The full article is in the Daily Mail:
THE NEW YORK TIMES
UPDATES Saturday, March 19, 2011
Radiation wafting toward the U.S. from stricken nuclear reactors in Japan presents less of a danger than 1950s-era atomic weapons testing or the 1986 Chernobyl accident, weather experts and government officials said yesterday.
Fukushima plant, dilution of the radiation by the Jet Stream and Pacific winds is likely to prevent harmful radiation from reaching the West Coast, said Thomas McKone, an adjunct professor in the Department of Environmental Health Sciences at the University of California, Berkeley.
“There is enormous dilution between Japan and here,” said McCone, who is also a senior staff scientist at the U.S. Energy Department’s Lawrence Berkeley National Laboratory. “I don’t think there can be any measurable health impacts in California.”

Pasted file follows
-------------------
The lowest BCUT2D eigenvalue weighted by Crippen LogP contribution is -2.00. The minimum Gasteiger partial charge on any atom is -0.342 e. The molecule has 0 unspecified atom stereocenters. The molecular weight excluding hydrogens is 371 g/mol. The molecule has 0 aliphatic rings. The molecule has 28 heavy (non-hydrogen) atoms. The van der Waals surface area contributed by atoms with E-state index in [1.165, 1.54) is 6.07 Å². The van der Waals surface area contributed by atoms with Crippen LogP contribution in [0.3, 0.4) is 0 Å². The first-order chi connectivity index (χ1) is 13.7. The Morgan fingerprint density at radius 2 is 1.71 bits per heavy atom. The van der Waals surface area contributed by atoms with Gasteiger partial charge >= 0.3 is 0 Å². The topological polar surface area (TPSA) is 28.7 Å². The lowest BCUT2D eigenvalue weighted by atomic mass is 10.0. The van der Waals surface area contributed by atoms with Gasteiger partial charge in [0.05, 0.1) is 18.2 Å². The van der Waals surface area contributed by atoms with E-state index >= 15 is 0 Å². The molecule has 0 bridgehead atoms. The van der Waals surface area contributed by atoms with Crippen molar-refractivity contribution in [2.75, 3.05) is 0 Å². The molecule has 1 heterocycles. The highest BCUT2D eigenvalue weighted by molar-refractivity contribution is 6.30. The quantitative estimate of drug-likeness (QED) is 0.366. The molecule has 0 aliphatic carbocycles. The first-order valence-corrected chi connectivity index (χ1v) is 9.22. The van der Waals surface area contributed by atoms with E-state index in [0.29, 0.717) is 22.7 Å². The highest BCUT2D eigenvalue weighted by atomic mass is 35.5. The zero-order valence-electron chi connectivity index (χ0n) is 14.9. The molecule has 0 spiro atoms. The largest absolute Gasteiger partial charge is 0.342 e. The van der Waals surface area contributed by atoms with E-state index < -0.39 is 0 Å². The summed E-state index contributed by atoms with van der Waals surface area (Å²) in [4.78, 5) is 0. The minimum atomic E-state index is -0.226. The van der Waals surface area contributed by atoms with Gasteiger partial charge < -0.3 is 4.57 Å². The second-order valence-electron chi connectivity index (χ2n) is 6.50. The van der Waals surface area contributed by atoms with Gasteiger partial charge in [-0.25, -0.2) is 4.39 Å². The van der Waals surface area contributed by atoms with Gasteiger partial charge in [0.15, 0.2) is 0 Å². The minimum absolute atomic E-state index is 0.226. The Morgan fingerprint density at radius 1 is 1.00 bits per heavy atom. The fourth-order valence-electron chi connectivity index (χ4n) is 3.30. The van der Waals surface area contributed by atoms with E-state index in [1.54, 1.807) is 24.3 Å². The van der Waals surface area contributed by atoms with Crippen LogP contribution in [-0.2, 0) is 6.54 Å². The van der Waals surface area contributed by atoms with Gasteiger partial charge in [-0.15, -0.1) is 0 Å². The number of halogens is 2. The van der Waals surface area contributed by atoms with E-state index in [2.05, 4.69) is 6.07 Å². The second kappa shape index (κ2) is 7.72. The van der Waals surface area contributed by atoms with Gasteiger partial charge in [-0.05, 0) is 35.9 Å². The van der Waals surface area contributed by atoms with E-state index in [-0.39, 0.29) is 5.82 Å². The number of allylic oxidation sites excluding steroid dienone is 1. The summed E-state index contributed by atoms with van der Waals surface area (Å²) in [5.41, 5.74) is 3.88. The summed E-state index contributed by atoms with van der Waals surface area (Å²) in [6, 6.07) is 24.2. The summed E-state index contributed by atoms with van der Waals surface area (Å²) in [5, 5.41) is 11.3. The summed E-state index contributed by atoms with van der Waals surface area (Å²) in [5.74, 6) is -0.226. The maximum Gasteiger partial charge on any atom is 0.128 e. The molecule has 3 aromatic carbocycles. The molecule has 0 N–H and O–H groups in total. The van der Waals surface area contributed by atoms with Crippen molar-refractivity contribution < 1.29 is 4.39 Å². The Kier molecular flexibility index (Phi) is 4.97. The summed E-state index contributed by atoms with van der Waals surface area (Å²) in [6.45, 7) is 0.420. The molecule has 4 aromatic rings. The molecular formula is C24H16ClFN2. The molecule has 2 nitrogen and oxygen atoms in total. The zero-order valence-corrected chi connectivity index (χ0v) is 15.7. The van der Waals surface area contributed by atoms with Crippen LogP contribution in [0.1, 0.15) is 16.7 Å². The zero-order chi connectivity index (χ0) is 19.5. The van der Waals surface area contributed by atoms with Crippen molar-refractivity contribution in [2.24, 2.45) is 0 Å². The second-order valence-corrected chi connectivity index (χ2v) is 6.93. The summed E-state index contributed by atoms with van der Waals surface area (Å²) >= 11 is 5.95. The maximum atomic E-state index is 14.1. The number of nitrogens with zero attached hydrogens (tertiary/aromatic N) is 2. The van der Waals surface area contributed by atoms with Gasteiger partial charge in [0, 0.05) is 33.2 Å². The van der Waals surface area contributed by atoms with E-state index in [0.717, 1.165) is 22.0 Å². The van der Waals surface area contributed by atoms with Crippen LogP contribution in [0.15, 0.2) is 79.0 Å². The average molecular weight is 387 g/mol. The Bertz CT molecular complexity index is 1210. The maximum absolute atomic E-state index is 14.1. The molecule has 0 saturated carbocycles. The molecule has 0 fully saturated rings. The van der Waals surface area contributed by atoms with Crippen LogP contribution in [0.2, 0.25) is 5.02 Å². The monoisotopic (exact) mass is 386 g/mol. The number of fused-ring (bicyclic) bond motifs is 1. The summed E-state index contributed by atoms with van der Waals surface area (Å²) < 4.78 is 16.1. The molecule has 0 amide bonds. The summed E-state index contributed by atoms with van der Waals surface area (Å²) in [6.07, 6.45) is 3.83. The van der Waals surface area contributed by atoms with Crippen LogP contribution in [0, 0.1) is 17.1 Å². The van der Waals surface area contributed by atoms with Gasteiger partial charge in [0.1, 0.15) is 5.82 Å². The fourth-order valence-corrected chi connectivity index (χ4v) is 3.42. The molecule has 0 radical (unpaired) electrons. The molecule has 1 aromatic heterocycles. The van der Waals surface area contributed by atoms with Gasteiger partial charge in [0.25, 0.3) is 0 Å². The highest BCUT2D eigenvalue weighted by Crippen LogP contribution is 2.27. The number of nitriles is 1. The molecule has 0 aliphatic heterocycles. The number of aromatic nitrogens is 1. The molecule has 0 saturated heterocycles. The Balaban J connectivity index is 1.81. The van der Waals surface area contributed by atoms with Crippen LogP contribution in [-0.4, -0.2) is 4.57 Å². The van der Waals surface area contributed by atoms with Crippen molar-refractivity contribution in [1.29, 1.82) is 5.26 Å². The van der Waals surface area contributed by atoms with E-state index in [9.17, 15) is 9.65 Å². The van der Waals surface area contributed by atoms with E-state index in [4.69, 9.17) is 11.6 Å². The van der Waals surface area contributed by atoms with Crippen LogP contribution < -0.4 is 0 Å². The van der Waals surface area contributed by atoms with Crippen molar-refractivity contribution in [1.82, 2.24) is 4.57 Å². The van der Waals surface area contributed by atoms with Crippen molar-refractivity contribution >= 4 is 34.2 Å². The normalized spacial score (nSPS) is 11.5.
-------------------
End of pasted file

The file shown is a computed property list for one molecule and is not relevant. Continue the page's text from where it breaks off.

After Chernobyl, experts found no measurable health effects to humans from direct radiation exposure outside of a 50-mile radius, according to McKone. Bombs tested in the U.S. in the 1950s and 1960s released much more radiation than is coming from the Fukushima plant, crippled by Japan’s largest earthquake on record and the resulting tsunami, Masters said
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“We don’t know how much radiation is going to be exposed, but by the time anything is released and the distance that it has to travel, the amount would be extremely diluted,” explained Dr. Steven Seung with the Gamma Knife Center of Oregon.
So much so, Dr. Seung said, that we won’t even get measureable amounts along the West Coast.
“If you take a drop of arsenic and drop it in a pool of water, and you take a drop of the pool water, the amount of it will not be lethal compared to taking a straight drop of arsenic,” Seung explained as an analogy.
He added that Americans get more radiation on a daily basis from the sun.
G. D. Williams © 2011